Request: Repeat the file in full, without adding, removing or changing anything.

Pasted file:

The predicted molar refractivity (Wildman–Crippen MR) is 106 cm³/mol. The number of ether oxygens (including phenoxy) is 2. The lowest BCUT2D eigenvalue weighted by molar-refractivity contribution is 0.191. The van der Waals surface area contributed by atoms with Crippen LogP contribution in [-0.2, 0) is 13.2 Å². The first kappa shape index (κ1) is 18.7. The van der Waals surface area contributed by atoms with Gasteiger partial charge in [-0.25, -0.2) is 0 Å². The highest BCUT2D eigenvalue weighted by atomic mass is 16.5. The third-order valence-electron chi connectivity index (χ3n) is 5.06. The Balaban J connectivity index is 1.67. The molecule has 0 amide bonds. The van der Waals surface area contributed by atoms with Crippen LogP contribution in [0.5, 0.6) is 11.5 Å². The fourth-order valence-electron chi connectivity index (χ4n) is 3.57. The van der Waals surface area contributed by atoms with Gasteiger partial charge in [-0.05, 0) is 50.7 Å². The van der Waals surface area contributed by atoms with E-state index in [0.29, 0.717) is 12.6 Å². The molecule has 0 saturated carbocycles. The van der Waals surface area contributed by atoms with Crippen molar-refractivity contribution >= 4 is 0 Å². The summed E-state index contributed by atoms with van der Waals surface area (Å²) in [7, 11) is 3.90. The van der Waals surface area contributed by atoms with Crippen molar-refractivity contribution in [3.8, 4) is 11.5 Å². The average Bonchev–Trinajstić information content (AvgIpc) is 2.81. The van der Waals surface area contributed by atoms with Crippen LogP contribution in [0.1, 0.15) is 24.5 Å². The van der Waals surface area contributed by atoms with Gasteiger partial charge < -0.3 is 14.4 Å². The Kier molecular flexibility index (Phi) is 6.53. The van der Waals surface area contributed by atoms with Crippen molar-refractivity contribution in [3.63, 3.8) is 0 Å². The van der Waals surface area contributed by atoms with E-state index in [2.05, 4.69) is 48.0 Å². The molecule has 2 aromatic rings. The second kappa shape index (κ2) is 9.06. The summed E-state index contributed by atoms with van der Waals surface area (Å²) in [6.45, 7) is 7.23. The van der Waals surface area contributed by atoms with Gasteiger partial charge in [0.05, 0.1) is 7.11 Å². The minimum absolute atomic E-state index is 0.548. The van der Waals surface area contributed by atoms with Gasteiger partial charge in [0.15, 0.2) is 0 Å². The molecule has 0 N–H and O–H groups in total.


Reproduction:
The predicted molar refractivity (Wildman–Crippen MR) is 106 cm³/mol. The number of ether oxygens (including phenoxy) is 2. The lowest BCUT2D eigenvalue weighted by molar-refractivity contribution is 0.191. The van der Waals surface area contributed by atoms with Crippen LogP contribution in [-0.2, 0) is 13.2 Å². The first kappa shape index (κ1) is 18.7. The van der Waals surface area contributed by atoms with Gasteiger partial charge in [-0.25, -0.2) is 0 Å². The highest BCUT2D eigenvalue weighted by atomic mass is 16.5. The third-order valence-electron chi connectivity index (χ3n) is 5.06. The Balaban J connectivity index is 1.67. The molecule has 0 amide bonds. The van der Waals surface area contributed by atoms with Crippen LogP contribution in [0.5, 0.6) is 11.5 Å². The fourth-order valence-electron chi connectivity index (χ4n) is 3.57. The van der Waals surface area contributed by atoms with Gasteiger partial charge in [-0.05, 0) is 50.7 Å². The van der Waals surface area contributed by atoms with E-state index in [0.29, 0.717) is 12.6 Å². The molecule has 0 saturated carbocycles. The van der Waals surface area contributed by atoms with Crippen molar-refractivity contribution >= 4 is 0 Å². The summed E-state index contributed by atoms with van der Waals surface area (Å²) in [7, 11) is 3.90. The van der Waals surface area contributed by atoms with Crippen molar-refractivity contribution in [3.8, 4) is 11.5 Å². The average Bonchev–Trinajstić information content (AvgIpc) is 2.81. The van der Waals surface area contributed by atoms with Crippen LogP contribution in [0.1, 0.15) is 24.5 Å². The van der Waals surface area contributed by atoms with Gasteiger partial charge < -0.3 is 14.4 Å². The Kier molecular flexibility index (Phi) is 6.53. The van der Waals surface area contributed by atoms with Crippen molar-refractivity contribution in [3.63, 3.8) is 0 Å². The van der Waals surface area contributed by atoms with E-state index in [2.05, 4.69) is 48.0 Å². The molecule has 2 aromatic rings. The second kappa shape index (κ2) is 9.06. The summed E-state index contributed by atoms with van der Waals surface area (Å²) in [6.45, 7) is 7.23. The van der Waals surface area contributed by atoms with Gasteiger partial charge in [0.05, 0.1) is 7.11 Å². The minimum absolute atomic E-state index is 0.548. The van der Waals surface area contributed by atoms with Gasteiger partial charge in [0.15, 0.2) is 0 Å². The molecule has 0 N–H and O–H groups in total.